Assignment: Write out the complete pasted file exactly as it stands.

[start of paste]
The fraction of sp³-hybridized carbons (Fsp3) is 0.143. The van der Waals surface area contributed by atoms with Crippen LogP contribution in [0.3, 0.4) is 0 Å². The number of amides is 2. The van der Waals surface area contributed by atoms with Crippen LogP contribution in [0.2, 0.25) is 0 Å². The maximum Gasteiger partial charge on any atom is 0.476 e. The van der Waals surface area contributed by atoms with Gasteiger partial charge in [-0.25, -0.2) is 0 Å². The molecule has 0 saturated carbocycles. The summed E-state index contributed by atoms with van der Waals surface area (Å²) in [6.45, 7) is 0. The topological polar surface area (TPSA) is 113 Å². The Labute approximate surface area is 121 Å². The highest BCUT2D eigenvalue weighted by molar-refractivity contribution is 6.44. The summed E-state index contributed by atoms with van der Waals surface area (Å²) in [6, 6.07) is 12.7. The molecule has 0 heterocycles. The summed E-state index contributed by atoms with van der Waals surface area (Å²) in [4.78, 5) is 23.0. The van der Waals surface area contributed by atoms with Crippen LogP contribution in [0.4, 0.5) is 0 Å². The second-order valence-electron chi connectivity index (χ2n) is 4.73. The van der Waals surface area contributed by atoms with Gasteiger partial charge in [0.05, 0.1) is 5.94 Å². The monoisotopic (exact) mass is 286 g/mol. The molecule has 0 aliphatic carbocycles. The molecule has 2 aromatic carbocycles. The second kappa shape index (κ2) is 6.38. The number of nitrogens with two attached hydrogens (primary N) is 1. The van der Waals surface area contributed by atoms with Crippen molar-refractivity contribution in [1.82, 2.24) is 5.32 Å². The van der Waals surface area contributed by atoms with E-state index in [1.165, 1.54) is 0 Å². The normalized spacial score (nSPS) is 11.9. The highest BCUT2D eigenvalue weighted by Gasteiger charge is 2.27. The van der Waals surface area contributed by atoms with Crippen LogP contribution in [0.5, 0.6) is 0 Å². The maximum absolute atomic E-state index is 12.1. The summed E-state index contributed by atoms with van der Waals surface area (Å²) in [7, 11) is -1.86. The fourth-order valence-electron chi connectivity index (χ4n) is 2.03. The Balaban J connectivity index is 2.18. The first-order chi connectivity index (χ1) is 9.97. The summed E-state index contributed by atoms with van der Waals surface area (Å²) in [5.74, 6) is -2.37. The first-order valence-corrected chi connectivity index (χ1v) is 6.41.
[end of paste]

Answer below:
The fraction of sp³-hybridized carbons (Fsp3) is 0.143. The van der Waals surface area contributed by atoms with Crippen LogP contribution in [0.3, 0.4) is 0 Å². The number of amides is 2. The van der Waals surface area contributed by atoms with Crippen LogP contribution in [0.2, 0.25) is 0 Å². The maximum Gasteiger partial charge on any atom is 0.476 e. The van der Waals surface area contributed by atoms with Gasteiger partial charge in [-0.25, -0.2) is 0 Å². The molecule has 0 saturated carbocycles. The summed E-state index contributed by atoms with van der Waals surface area (Å²) in [6.45, 7) is 0. The topological polar surface area (TPSA) is 113 Å². The Labute approximate surface area is 121 Å². The highest BCUT2D eigenvalue weighted by molar-refractivity contribution is 6.44. The summed E-state index contributed by atoms with van der Waals surface area (Å²) in [6, 6.07) is 12.7. The molecule has 0 heterocycles. The summed E-state index contributed by atoms with van der Waals surface area (Å²) in [4.78, 5) is 23.0. The van der Waals surface area contributed by atoms with Crippen LogP contribution in [0.4, 0.5) is 0 Å². The second-order valence-electron chi connectivity index (χ2n) is 4.73. The van der Waals surface area contributed by atoms with Gasteiger partial charge in [0.05, 0.1) is 5.94 Å². The monoisotopic (exact) mass is 286 g/mol. The molecule has 0 aliphatic carbocycles. The molecule has 2 aromatic carbocycles. The second kappa shape index (κ2) is 6.38. The number of nitrogens with two attached hydrogens (primary N) is 1. The van der Waals surface area contributed by atoms with Crippen molar-refractivity contribution in [1.82, 2.24) is 5.32 Å². The van der Waals surface area contributed by atoms with E-state index in [1.165, 1.54) is 0 Å². The normalized spacial score (nSPS) is 11.9. The highest BCUT2D eigenvalue weighted by Gasteiger charge is 2.27. The van der Waals surface area contributed by atoms with Crippen LogP contribution in [0.5, 0.6) is 0 Å². The maximum absolute atomic E-state index is 12.1. The summed E-state index contributed by atoms with van der Waals surface area (Å²) in [7, 11) is -1.86. The fourth-order valence-electron chi connectivity index (χ4n) is 2.03. The Balaban J connectivity index is 2.18. The first-order chi connectivity index (χ1) is 9.97. The summed E-state index contributed by atoms with van der Waals surface area (Å²) in [5.74, 6) is -2.37. The first-order valence-corrected chi connectivity index (χ1v) is 6.41.